Happy Birthday Carl!

Carl Linnaeus, the oft-considered grandfather of biological taxonomy would be turning 301 years old today had he been a superhero, or a demon, or a Redwood. If he were alive today and had he just written System Naturae, I would have sent him the following birthday card.

Front Picture: Bobo the clown’s head

Front Inscription: Bobo the clown always has time for a fan!

Inside Picture: Bobo’s head is revealed to be attached to an overweight body sitting on the can, sullied drawers at its ankles, flies circling overhead, and an emptied can of shaving cream filling the cracked sink nearby.

My Inscription: Happy Birthday Carl, you slick bastard! You did it! Go eat some cake and get wasted!

Hey palsy, I just wanted to wish you a wicked day, and perhaps quieten a rumor you’ve no doubt heard concerning your most recent publication. Sure, no one likes a racist, I get it – they don’t make great dinner party invitees and they are bursting at the seems with unbridled, unfounded hatred. Wait, don’t get me wrong here buddy. Sure, you may have been a little racist, but who wasn’t in the 18th century? Liars, that’s who Carl. Liars and assholes.

I don’t particularly see any problem with classifying humans into groups based on their physical prowess and mental astuteness – this seems pretty natural, and you are a naturalist after all. Proof positive: I’ve suffered through five paperboys of different nationalities this past year alone, and without exception they have all been total numbskulls – how hard is it for an 8 year old to make change for a fifty? Sheesh.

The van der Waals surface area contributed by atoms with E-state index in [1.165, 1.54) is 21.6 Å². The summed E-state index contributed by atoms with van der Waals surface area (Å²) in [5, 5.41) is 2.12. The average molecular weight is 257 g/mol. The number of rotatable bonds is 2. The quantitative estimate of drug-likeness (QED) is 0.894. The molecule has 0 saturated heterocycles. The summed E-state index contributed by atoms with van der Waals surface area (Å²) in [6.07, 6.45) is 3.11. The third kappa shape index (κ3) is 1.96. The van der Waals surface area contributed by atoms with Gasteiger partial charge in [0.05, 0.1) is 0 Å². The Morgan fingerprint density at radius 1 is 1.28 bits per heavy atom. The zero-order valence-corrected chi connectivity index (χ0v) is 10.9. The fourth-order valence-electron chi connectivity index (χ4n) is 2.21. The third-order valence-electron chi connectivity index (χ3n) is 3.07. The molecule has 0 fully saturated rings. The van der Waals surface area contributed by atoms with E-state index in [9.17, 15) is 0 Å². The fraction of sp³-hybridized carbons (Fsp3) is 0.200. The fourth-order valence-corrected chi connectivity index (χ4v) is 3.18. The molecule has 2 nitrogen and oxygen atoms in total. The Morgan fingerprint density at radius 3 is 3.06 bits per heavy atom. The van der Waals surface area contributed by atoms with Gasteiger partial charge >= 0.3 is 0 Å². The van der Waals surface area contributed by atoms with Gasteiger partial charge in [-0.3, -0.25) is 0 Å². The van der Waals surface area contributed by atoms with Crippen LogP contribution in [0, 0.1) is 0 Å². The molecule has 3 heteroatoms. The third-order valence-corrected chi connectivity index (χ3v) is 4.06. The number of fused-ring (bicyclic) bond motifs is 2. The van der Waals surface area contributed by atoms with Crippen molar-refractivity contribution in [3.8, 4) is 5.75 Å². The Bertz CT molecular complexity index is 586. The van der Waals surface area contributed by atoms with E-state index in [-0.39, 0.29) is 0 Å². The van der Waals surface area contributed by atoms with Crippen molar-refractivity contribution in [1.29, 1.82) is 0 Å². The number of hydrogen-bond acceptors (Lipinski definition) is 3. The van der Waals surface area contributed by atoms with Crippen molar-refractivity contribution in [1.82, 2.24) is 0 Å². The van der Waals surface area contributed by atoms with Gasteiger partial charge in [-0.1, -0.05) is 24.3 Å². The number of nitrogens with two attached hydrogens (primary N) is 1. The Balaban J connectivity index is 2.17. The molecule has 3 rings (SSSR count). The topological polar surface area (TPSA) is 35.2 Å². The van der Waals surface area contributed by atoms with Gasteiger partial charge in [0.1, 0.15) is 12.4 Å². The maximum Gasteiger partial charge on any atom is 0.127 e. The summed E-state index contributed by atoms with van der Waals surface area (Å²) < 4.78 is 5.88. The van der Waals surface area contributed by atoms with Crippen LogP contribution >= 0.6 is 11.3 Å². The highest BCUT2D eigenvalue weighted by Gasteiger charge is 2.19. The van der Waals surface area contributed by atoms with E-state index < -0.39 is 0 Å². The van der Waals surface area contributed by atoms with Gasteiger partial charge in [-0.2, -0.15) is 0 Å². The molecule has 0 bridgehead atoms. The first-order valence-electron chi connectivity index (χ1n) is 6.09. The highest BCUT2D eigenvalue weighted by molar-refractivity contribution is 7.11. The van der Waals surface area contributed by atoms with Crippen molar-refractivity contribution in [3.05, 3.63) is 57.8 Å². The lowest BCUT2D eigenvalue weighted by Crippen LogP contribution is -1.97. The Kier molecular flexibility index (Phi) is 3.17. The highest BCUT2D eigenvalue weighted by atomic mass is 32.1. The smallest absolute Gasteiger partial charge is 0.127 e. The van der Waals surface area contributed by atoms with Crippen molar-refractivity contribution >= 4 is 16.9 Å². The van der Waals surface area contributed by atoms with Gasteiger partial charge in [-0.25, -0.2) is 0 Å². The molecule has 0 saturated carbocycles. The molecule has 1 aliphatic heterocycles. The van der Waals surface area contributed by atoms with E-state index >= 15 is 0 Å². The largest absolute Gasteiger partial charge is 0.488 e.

However, to be on the safe side, you might consider changing your Monstrosus family to something a little more, well, innocuous. You see, Monstrosus sounds conspicuously like mongrel, and mongrel brings up the whole eugenics thing, and no one wants to relive that scientific debacle.

Oh, that reminds me. Jim Watson and I are playing badminton this weekend at my Dad’s gym – feel free to drop by if you’re into eating birdies for lunch, sucka!

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Dave Semeniuk spends hours locked up in his office, thinking about the role the oceans play in controlling global climate, and unique ways of studying it. He'd also like to shamelessly plug his art practice: davidsemeniuk.com